TEDxUCLA 2014: Open 2.0
How to make college better, and why we need to
You spent four years getting here. You stayed in when your friends were all out. You stayed in studying. You take a part-time job to pay, to pay for college. Tens of thousands of dollars of loans in order to help pay for college. Your family supported you, and here you are. You’ve got that college degree and you’re ready for the next step. You’re ready for that great job that you were going to get after you got that college degree.
The number one reason why students go to college is to get a better job. For eight years, I ran the Cooperative Institutional Research Program here at UCLA, a national survey of incoming first-year students, and one of the things that we know from that is that the number one reason why students go to college is to get a better job.
And when they’re looking to go to college, where they’re going to go, they look to see, do the graduates get good jobs? That’s one of their very important criteria in deciding where to go. Gallup studies also tell us that the number one reason why parents support their students in going to college is to get a better job. And the American public, when you ask them about why go to college? You guessed it. It’s to get a better job.
But 70 percent of the young people with college degrees are employed full-time right now. And that job might not be that great job that you were hoping for, that you anticipated, the reason why you went to college. We’ve seen a 71 percent increase in the percentage of college graduates who are working in minimum-wage jobs.
If we look at those with great jobs — and this is a study that I worked with at Gallup — looking at who has great jobs among college graduates, only 39 percent of college graduates have what we would consider a great job. The rest are, y’know, they’re just not engaged in their job. They’re working from 9 to 5. They’re doing an okay job and it’s okay, but really they’re kind of living more for what comes outside of work.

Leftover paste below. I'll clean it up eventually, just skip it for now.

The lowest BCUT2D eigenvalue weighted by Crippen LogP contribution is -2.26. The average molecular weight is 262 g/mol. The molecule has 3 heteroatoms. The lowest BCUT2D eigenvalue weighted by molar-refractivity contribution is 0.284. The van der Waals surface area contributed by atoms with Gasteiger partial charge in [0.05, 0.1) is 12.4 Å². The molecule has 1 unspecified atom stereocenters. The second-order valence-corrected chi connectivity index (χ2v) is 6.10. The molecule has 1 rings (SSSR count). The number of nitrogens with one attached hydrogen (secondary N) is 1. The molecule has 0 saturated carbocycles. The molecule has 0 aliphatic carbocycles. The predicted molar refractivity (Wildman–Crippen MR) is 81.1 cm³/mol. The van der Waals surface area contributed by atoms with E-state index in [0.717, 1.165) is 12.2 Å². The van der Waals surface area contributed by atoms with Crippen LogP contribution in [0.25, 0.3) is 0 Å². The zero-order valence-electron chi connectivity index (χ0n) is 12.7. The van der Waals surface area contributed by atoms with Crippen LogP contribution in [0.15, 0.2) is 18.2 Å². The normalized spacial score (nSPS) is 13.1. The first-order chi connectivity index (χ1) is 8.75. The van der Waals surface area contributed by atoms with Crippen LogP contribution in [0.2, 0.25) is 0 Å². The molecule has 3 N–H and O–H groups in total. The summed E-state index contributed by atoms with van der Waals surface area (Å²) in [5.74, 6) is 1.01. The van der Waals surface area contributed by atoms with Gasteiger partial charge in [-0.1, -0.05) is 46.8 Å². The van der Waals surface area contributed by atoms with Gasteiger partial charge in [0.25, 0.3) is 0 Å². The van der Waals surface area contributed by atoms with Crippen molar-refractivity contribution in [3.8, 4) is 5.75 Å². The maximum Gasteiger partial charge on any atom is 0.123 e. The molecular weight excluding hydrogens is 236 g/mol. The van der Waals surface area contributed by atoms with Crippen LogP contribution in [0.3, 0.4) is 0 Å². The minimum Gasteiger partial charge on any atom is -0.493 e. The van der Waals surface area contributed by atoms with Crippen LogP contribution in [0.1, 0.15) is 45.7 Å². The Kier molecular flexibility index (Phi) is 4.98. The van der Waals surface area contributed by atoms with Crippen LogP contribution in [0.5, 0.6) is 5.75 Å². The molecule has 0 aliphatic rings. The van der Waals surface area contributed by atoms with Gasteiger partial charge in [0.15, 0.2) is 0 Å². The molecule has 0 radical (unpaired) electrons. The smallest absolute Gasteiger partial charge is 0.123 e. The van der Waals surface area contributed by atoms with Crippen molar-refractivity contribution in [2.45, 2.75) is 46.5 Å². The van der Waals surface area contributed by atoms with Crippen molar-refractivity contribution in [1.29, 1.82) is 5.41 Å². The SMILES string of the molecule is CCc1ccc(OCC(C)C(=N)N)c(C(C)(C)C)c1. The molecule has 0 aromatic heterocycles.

But at least that’s better than the actively disengaged people, the ones who are wandering up and down the hallway, they’ll pop your head into your office and they complain about the boss, they complain about some new policy procedure, they’re actively sowing discontent in the, in the workplace. And they’re that person that stole your lunch out of the fridge.
The engaged employees love what they do. They have the opportunity to do what they’re best at every day. They have the opportunities to learn and grow. They are people who, who feel a real connection with the mission of the organization. They feel that that mission is important.
We need more people with those great jobs, not only because that’s a promise of higher education, implicit or explicit. It’s actually good for the economy too. Employed — engaged employees — are more likely to be productive employees. They are more likely to have lower health care costs. That’s good for the economy. They’re more likely to stay in their position. That’s good for the economy. So it’s not only good for us to fulfill that promise of higher education. It’s also good for, for the nation to have people who have great jobs.